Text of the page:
Quiet. Sleek. Unintimidating. The LiveWire is the antithesis of everything Harley-Davidson has ever stood for. And yet, it is undeniably a Harley.

The LiveWire, the first production electric vehicle from Harley, is looking to redefine an industry that has grown complacent in the face of declining sales.

The country's oldest (116 years) and best-known motorcycle maker, Harley wants "to lead in the electrification of this sport" just as it led with traditional, gas-powered motorcycles more than a century ago, said Matt Levatich, chief executive.

"We are as a company shifting our mind-set from where our first thought in the morning was 'We build great motorcycles' to our first thought having to be 'We build riders,' " he said.

Arriving at dealers in September, the LiveWire is targeting a new audience for Harley — one that is young, affluent and urban, and eager to adopt new technology. And it's hoping to do it with a bike that looks and feels as progressive as the company's new mode of thinking.

Harley, like most other motorcycle companies, is trying to reverse a steep sales decline. It sold 132,868 bikes in the United States last year — down 10% from 2017 and 18% from 2016. It's an industry problem. Domestic sales peaked at 1.1 million in 2006 but struggle to reach 500,000 annually now.

"The millennials are getting in too slow, and the baby boomers are leaving too fast," said Ron Bartels, general manager of Bartels' Harley-Davidson in Marina del Rey, Calif. "We need a new kind of customer."

Bartels' is among the 150 American dealerships, out of Harley-Davidson's 650, that will carry the LiveWire this year. A hundred dealers in Europe will also sell the bike. All of them must install a DC fast charger and train staff to service electric motorcycles. Bartels said his shop had presold seven of the eight LiveWires (retail price: $29,799) it would receive this year.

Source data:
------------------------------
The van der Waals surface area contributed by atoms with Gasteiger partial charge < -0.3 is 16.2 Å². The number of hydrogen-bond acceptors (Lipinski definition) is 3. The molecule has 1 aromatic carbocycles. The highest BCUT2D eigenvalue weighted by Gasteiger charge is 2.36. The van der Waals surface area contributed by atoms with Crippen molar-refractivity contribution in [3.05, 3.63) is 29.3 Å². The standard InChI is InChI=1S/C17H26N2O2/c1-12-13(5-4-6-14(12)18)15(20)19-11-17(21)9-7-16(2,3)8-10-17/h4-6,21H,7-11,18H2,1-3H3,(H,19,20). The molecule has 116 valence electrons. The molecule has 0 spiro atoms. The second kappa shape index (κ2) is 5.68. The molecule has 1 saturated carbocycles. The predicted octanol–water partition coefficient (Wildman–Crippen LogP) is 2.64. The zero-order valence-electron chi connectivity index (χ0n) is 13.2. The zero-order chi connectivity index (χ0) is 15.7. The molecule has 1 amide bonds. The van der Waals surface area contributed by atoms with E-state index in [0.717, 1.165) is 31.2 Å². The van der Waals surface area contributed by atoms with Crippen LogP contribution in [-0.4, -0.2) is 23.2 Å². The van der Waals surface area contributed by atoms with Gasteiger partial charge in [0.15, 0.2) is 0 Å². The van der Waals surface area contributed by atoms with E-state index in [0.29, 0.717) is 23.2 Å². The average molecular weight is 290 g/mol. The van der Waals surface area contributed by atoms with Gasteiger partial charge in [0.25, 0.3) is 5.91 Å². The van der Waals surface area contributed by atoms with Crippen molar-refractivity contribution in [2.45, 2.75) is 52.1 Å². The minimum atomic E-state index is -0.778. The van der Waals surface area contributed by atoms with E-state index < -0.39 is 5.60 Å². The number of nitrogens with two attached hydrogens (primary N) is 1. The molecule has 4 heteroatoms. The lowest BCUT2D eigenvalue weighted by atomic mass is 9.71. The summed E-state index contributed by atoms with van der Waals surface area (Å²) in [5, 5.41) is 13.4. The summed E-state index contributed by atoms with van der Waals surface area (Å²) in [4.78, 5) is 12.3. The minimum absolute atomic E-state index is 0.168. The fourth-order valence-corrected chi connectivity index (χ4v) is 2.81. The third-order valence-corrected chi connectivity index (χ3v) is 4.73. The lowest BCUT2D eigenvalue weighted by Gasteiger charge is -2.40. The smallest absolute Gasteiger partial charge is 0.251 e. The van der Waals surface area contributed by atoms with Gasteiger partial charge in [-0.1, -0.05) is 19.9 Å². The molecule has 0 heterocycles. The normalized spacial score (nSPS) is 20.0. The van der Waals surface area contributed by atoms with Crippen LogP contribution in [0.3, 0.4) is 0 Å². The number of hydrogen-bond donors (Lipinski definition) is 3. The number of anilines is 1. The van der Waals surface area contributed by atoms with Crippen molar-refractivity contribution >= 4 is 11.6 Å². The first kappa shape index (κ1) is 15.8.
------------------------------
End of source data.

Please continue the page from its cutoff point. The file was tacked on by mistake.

The industry is banking on electrics.

"For so long, we thought of motorcycles as being these raw, fire-breathing vehicles," said Harlan Flagg, founder of Hollywood Electrics in Los Angeles. "Motorcyclists have done themselves a huge disservice by scaring people away with these ridiculously loud bikes that are obnoxious."

Their electric cousins are easier to ride than the gas-powered monsters. They have no clutch or gearshift, so riders do not need to coordinate all their extremities to operate the controls. They just twist the grip and go. There's no hot exhaust pipe to burn a leg. And they project a friendlier, more eco-conscious image. They're whisper-quiet.

There are hopeful signs for the industry.

While sales are flagging, motorcycle ridership is at an all-time high, according to the Motorcycle Industry Council in Irvine, Calif. Almost 29 million riders swung a leg over a bike at least once in 2018. What's getting the industry in trouble is that the pre-owned market is three times the size of the market for new bikes, the group says.

Electrics could change that. Almost 70% of millennial riders in the council's survey of owners said they were interested in electric motorcycles. But so far, no Tesla of bikes has emerged.

Zero Motorcycles, based in Scotts Valley, Calif, entered the market in 2008. Hollywood Electrics is its No. 1 dealer globally. Still, the shop has sold just 500 of its bikes over the last decade.

Other mainstream manufacturers, including Honda, Yamaha and BMW, have shown electric concept motorcycles, but none are in production.

Electric motorcycles face many of the same market hurdles as electric cars. Buyers must deal with limited range, a lack of charging infrastructure and high prices. Moreover, the young consumers the industry needs are frequently too saddled with student loan debt to afford them.